What is Dental Extraction?
A dental extraction is the removal of teeth from the dental alveolus (socket) in the alveolar bone, it is also referred as Tooth Extraction. Extractions are performed for a wide variety of reasons, but most commonly to remove teeth which have become unrestorable through tooth decay, periodontal disease or dental trauma; especially when they are associated with toothache. Tooth extraction is usually relatively straightforward, and the vast majority can be usually performed quickly while the individual is awake by using local anesthetic injections to eliminate painful sensations.
Extraction Of Teeth
Do you know the Extraction process ?
- Anesthetic injections is given first
- Makes an incision in the gum tissue to expose the tooth and bone
- Removes bone that blocks access to the tooth root
- Divides the tooth into sections if it’s easier to remove in pieces
- Removes the tooth
- Cleans the site of the removed tooth of any debris from the tooth or bone
- Stitches the wound closed to promote healing, though this isn’t always necessary
- Immediately after the tooth is removed, a bite pack is used to apply pressure to the tooth socket and stop the bleeding.
- Places gauze over the extraction site to control bleeding and to help a blood clot form
Prevention yourself after the Extraction
Follow my instructions on:
- Blood may occur the first day after wisdom tooth removal. Try to avoid excessive spitting
- Pain management. Prescription pain medication may be especially helpful if bone has been removed during the procedure. Holding a cold pack against your jaw also may relieve pain. Avoiding touching the area with a finger or the tongue
- Swelling and bruising.Use an ice pack. Any swelling of your cheeks usually improves in two or three days. Bruising may take several more days to resolve.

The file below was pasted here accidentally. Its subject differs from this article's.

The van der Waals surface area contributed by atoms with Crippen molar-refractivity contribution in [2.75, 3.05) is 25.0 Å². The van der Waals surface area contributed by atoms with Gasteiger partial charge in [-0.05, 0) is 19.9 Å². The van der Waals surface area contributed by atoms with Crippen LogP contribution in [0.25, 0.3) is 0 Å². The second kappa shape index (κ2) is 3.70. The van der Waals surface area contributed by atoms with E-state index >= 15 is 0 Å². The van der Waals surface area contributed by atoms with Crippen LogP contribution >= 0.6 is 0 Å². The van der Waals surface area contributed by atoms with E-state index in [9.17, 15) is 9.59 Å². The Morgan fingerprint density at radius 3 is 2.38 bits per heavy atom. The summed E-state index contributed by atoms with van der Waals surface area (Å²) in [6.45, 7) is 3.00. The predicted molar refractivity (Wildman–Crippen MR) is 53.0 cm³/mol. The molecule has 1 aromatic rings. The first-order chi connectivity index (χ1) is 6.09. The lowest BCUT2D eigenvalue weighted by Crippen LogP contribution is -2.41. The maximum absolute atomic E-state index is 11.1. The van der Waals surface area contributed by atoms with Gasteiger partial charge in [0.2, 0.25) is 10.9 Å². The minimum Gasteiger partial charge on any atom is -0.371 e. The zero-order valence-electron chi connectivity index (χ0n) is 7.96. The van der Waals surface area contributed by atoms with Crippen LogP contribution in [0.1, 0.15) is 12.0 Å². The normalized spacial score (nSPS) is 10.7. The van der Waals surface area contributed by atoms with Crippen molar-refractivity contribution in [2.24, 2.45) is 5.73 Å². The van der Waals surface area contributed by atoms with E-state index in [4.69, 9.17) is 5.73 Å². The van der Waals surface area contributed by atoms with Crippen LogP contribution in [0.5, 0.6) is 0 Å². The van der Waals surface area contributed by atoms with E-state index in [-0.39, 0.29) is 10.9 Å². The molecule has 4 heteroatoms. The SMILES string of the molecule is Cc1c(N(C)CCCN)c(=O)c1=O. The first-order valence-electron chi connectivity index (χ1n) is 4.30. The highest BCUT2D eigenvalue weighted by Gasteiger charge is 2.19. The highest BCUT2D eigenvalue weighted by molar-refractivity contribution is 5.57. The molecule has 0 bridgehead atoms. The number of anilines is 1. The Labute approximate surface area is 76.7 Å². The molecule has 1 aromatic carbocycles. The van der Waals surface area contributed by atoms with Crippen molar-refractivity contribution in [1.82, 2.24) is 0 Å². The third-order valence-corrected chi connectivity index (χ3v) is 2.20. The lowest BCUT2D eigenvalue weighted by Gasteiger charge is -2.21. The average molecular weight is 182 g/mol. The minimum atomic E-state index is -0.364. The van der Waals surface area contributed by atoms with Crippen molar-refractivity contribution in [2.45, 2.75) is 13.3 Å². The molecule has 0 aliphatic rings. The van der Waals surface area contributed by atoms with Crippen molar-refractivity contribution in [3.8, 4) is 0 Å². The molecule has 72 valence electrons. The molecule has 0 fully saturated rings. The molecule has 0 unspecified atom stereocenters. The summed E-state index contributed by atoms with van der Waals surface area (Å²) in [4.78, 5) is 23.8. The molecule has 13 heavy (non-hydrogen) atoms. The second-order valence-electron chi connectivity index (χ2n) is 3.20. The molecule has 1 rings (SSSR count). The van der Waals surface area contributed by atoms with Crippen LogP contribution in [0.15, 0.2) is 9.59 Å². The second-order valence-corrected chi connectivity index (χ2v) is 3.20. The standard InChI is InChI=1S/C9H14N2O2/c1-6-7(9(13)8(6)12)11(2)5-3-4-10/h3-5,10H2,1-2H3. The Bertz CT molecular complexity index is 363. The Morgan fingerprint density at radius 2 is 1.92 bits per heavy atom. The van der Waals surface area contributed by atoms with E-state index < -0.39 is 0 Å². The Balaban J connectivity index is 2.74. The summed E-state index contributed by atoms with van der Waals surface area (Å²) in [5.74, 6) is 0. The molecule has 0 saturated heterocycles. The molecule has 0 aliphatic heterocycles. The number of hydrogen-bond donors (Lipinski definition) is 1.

- Drink lots of water after the surgery. Don’t drink alcoholic, caffeinated, carbonated or hot beverages in the first 24 hours.
- Eat only soft foods, for the first 24 hours. Avoid hard, chewy, hot or spicy foods that might get stuck in the socket or irritate the wound.
- Cleaning your mouth.Don’t brush your teeth, rinse your mouth, spit or use mouthwash during the first 24 hours after surgery. Be gentle near the surgical wound when brushing and gently rinse your mouth with warm salt water every two hours and after meals for a week.
- Tobacco use. Using tobacco products after surgery can delay healing and increase the risk of complications.
When to call me?
Call me if you experience any of the following signs or symptoms, which could indicate an infection, nerve damage or other serious problems:
- Difficulty swallowing or breathing
- Excessive bleeding
- Severe pain not relieved by prescribed pain medications
- Swelling that worsens after two or three days
- A bad taste in your mouth not removed with salt water rinsing
- Pus in or oozing from the socket
- Persistent numbness or loss of feeling
- Blood or pus in nasal discharge
What can I do to prevent my teeth from cracking?
While cracked teeth are not completely preventable, you can take some steps to make your teeth less susceptible to cracks.
- Don’t chew on hard objects such as ice, unpopped popcorn kernels or pens.
- Don’t clench or grind your teeth.
- If you clench or grind your teeth while you sleep, talk to your dentist about getting a retainer or other mouthguard to protect your teeth.
- Wear a mouthguard or protective mask when playing contact sports.
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